DoubleM and rudegurl are obviously a little dense. Shyatt and the athletics department are/were letting the justice system take care of the incident -- as they should. They obviously know more about the situation now than they did before. DoubleM and rudegurl apparently cannot grasp the situation. Questioning Shyatt's ethics just shows how clueless some people can be.
  7. rudegurl
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    rudegurl - January 15, 2013 10:26 pm
    Amen DoubleM. It is obvious the University, Shyatt, and athletic department, do not have an ethical compass! Why would Shyatt and the University be willing to go out of their way to keep such a threat within the community? Its amazing to see that Shyatt stated he would do whatever it takes to help him! Therefore this lack of leadership at the University, leaves it up to the community and state to determine if they are willing to support wrongful actions and poor leadership! Boosters have the right to refuse to give their hard earned money and should really consider investing their money in something more promising! It's not always about winning; its about creating future productive American Citizens. I mean lets get real here, honestly it would be rare that any of the Wyoming basketball players will be drafted except possible one (Washington) so it is the responsibility of the University and the coaching staff to set an example of what is right and wrong! This is done by creating an environment that promotes education, work ethic, and leadership skills for their future careers! It is obvious there is a lack of expectations and standards set for these athletes. The choice to even consider to keep players such as Martinez, Cooke, and Sobey, proves that these athletes obviously do not face consequences for their actions and this cycle will continue. This situation is so disheartening. These players are public representatives of the University of Wyoming and look how they behave! The University and Shyatt had the opportunity to make the right choice and completely failed! I would hope the president of the University would step in and take charge of the situation and poor judgment displayed by Shyatt and athletic department.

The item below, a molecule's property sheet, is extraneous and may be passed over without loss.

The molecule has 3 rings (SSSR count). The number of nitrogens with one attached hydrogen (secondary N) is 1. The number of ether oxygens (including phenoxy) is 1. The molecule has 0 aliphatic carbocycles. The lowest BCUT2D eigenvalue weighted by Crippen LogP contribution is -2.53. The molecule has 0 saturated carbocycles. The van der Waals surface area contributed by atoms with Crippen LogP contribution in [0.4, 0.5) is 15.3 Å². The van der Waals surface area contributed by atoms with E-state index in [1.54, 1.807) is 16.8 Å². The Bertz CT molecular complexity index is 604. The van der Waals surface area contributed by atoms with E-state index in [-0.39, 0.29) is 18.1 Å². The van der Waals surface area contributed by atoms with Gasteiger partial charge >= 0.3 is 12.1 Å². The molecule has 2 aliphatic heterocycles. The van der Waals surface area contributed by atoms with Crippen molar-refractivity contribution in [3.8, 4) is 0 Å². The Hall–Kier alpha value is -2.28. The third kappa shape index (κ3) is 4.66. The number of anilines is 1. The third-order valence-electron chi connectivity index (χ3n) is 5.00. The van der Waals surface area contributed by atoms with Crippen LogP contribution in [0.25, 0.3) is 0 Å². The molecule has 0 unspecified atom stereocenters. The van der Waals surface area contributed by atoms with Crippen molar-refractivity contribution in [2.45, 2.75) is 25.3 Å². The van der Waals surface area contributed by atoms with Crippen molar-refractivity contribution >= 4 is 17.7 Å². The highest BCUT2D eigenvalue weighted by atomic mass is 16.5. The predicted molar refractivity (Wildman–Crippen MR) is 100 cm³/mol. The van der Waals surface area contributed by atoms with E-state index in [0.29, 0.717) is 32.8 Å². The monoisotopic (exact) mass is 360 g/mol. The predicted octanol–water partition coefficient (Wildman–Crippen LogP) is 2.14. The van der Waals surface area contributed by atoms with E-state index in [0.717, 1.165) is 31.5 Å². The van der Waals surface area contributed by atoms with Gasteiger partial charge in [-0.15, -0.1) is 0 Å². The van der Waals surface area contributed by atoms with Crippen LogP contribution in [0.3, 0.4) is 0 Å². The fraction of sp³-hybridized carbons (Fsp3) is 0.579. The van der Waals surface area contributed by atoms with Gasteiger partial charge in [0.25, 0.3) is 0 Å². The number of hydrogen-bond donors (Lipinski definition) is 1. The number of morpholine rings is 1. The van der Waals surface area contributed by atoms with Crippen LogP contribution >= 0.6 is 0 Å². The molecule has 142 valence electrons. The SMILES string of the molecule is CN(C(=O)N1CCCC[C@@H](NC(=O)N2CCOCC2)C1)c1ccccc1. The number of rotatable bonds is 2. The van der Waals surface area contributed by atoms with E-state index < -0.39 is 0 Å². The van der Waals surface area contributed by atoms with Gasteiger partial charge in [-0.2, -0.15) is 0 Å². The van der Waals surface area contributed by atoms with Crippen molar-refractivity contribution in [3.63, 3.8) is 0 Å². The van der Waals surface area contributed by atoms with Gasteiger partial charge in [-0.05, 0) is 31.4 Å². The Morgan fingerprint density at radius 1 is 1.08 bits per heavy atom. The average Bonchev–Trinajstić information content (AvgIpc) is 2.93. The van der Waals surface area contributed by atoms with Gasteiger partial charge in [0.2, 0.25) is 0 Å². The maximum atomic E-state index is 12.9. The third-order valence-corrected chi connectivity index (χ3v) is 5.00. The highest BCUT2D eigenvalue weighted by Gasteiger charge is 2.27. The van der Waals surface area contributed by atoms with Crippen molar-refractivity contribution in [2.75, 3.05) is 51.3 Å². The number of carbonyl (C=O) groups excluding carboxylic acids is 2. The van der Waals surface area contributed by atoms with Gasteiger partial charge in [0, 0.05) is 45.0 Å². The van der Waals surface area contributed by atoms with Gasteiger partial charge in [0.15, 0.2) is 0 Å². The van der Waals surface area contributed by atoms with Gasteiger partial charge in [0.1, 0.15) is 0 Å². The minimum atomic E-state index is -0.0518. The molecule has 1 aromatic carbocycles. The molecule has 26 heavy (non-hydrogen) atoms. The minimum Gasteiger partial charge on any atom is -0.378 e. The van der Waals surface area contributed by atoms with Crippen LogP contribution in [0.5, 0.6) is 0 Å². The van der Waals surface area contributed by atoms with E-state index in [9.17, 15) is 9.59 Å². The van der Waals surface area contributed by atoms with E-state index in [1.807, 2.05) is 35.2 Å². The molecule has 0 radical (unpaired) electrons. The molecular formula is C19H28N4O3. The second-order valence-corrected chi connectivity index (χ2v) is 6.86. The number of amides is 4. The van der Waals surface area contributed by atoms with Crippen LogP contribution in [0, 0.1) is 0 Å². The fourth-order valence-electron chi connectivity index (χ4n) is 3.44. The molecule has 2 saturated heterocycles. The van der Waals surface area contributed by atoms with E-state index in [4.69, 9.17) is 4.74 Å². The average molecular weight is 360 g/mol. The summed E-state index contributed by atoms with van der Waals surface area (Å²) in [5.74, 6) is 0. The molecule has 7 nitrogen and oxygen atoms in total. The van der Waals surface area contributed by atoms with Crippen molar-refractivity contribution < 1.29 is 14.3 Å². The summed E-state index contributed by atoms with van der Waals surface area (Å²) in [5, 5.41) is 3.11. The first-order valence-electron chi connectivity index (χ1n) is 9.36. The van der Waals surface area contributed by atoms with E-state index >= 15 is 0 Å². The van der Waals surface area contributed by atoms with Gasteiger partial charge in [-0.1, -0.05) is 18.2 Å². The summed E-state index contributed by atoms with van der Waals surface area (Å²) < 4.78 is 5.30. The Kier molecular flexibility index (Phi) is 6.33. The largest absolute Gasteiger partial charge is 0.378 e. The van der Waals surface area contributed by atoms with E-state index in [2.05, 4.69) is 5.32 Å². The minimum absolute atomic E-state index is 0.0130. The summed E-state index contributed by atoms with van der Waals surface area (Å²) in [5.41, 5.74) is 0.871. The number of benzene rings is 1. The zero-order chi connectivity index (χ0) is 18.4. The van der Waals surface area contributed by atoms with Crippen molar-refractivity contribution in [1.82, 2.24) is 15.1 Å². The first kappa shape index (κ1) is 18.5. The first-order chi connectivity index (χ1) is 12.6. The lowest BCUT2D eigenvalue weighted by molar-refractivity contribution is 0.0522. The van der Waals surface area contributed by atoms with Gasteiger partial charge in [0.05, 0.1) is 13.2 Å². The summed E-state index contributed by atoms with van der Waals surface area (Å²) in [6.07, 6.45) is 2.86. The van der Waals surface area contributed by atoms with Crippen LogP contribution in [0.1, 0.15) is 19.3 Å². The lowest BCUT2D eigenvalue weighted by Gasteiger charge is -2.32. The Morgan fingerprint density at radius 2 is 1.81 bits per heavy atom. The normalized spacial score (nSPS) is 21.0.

8. DoubleM
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    DoubleM - January 15, 2013 9:30 pm
    A shame that this individual shows his true colors as a common thug. Maximum jail time may correct that. An equal problem is the demeanor of the coach and athletic department/administration pertaining to this. I thought wise people learned from the Penn State cover up.